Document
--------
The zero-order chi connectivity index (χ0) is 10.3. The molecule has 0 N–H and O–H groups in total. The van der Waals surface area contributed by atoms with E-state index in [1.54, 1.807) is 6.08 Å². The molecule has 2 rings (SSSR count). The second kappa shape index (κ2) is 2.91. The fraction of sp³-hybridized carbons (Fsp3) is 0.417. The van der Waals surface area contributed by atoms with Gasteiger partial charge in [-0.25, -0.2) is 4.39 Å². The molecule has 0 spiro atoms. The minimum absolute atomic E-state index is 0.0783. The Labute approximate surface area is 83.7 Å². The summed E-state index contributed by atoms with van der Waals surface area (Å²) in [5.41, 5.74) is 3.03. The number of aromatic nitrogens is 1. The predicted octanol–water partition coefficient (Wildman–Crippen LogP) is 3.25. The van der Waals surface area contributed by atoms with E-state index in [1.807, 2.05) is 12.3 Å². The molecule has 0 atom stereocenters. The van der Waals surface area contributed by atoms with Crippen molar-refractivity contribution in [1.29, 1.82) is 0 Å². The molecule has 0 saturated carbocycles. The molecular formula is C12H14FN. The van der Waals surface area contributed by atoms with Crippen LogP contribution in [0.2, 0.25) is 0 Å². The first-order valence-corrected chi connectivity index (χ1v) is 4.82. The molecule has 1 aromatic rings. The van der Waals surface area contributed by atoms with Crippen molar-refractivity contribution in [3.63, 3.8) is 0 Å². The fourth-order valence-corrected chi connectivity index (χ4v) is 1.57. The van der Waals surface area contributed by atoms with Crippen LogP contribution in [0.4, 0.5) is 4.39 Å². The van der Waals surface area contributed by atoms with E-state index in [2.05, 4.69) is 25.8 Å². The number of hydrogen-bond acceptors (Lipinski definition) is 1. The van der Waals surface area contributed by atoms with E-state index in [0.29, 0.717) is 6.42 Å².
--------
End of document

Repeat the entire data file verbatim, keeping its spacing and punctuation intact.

The zero-order chi connectivity index (χ0) is 10.3. The molecule has 0 N–H and O–H groups in total. The van der Waals surface area contributed by atoms with E-state index in [1.54, 1.807) is 6.08 Å². The molecule has 2 rings (SSSR count). The second kappa shape index (κ2) is 2.91. The fraction of sp³-hybridized carbons (Fsp3) is 0.417. The van der Waals surface area contributed by atoms with Gasteiger partial charge in [-0.25, -0.2) is 4.39 Å². The molecule has 0 spiro atoms. The minimum absolute atomic E-state index is 0.0783. The Labute approximate surface area is 83.7 Å². The summed E-state index contributed by atoms with van der Waals surface area (Å²) in [5.41, 5.74) is 3.03. The number of aromatic nitrogens is 1. The predicted octanol–water partition coefficient (Wildman–Crippen LogP) is 3.25. The van der Waals surface area contributed by atoms with E-state index in [1.807, 2.05) is 12.3 Å². The molecule has 0 atom stereocenters. The van der Waals surface area contributed by atoms with Crippen molar-refractivity contribution in [1.29, 1.82) is 0 Å². The molecule has 0 saturated carbocycles. The molecular formula is C12H14FN. The van der Waals surface area contributed by atoms with Crippen LogP contribution in [0.2, 0.25) is 0 Å². The first-order valence-corrected chi connectivity index (χ1v) is 4.82. The molecule has 1 aromatic rings. The van der Waals surface area contributed by atoms with Crippen molar-refractivity contribution in [3.63, 3.8) is 0 Å². The fourth-order valence-corrected chi connectivity index (χ4v) is 1.57. The van der Waals surface area contributed by atoms with Crippen LogP contribution in [0.4, 0.5) is 4.39 Å². The van der Waals surface area contributed by atoms with E-state index in [2.05, 4.69) is 25.8 Å². The number of hydrogen-bond acceptors (Lipinski definition) is 1. The van der Waals surface area contributed by atoms with E-state index in [0.29, 0.717) is 6.42 Å².